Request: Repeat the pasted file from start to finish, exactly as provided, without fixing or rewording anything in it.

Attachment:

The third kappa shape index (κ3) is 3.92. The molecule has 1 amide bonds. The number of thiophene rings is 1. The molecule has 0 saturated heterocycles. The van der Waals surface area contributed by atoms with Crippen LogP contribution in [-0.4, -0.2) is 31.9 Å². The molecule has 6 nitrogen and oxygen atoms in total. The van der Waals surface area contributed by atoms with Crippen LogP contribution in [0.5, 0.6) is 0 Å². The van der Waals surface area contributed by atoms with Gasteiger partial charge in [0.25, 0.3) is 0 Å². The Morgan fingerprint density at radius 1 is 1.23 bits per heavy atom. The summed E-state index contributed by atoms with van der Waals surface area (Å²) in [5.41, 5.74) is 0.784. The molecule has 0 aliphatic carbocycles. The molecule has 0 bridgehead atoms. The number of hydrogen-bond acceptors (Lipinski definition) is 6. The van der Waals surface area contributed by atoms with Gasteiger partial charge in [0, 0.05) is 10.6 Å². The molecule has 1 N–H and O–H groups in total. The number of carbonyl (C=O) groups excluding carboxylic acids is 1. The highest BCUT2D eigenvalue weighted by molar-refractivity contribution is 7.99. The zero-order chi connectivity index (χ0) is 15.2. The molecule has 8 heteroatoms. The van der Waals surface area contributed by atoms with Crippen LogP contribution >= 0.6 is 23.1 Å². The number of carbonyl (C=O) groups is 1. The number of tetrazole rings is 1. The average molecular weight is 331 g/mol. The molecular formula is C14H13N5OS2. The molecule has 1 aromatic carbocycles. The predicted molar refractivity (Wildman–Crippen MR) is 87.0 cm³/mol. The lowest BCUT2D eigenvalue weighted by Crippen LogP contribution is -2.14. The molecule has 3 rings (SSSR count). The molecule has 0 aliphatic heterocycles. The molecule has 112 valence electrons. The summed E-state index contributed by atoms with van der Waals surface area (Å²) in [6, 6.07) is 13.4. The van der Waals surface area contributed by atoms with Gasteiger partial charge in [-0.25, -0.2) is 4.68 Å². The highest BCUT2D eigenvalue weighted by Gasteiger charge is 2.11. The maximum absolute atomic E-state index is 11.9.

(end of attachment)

The third kappa shape index (κ3) is 3.92. The molecule has 1 amide bonds. The number of thiophene rings is 1. The molecule has 0 saturated heterocycles. The van der Waals surface area contributed by atoms with Crippen LogP contribution in [-0.4, -0.2) is 31.9 Å². The molecule has 6 nitrogen and oxygen atoms in total. The van der Waals surface area contributed by atoms with Crippen LogP contribution in [0.5, 0.6) is 0 Å². The van der Waals surface area contributed by atoms with Gasteiger partial charge in [0.25, 0.3) is 0 Å². The Morgan fingerprint density at radius 1 is 1.23 bits per heavy atom. The summed E-state index contributed by atoms with van der Waals surface area (Å²) in [5.41, 5.74) is 0.784. The molecule has 0 aliphatic carbocycles. The molecule has 0 bridgehead atoms. The number of hydrogen-bond acceptors (Lipinski definition) is 6. The van der Waals surface area contributed by atoms with Gasteiger partial charge in [0, 0.05) is 10.6 Å². The molecule has 1 N–H and O–H groups in total. The number of carbonyl (C=O) groups excluding carboxylic acids is 1. The highest BCUT2D eigenvalue weighted by molar-refractivity contribution is 7.99. The zero-order chi connectivity index (χ0) is 15.2. The molecule has 8 heteroatoms. The van der Waals surface area contributed by atoms with Crippen LogP contribution >= 0.6 is 23.1 Å². The number of carbonyl (C=O) groups is 1. The number of tetrazole rings is 1. The average molecular weight is 331 g/mol. The molecular formula is C14H13N5OS2. The molecule has 1 aromatic carbocycles. The predicted molar refractivity (Wildman–Crippen MR) is 87.0 cm³/mol. The lowest BCUT2D eigenvalue weighted by Crippen LogP contribution is -2.14. The molecule has 3 rings (SSSR count). The molecule has 0 aliphatic heterocycles. The molecule has 112 valence electrons. The summed E-state index contributed by atoms with van der Waals surface area (Å²) in [6, 6.07) is 13.4. The van der Waals surface area contributed by atoms with Gasteiger partial charge in [-0.25, -0.2) is 4.68 Å². The highest BCUT2D eigenvalue weighted by Gasteiger charge is 2.11. The maximum absolute atomic E-state index is 11.9.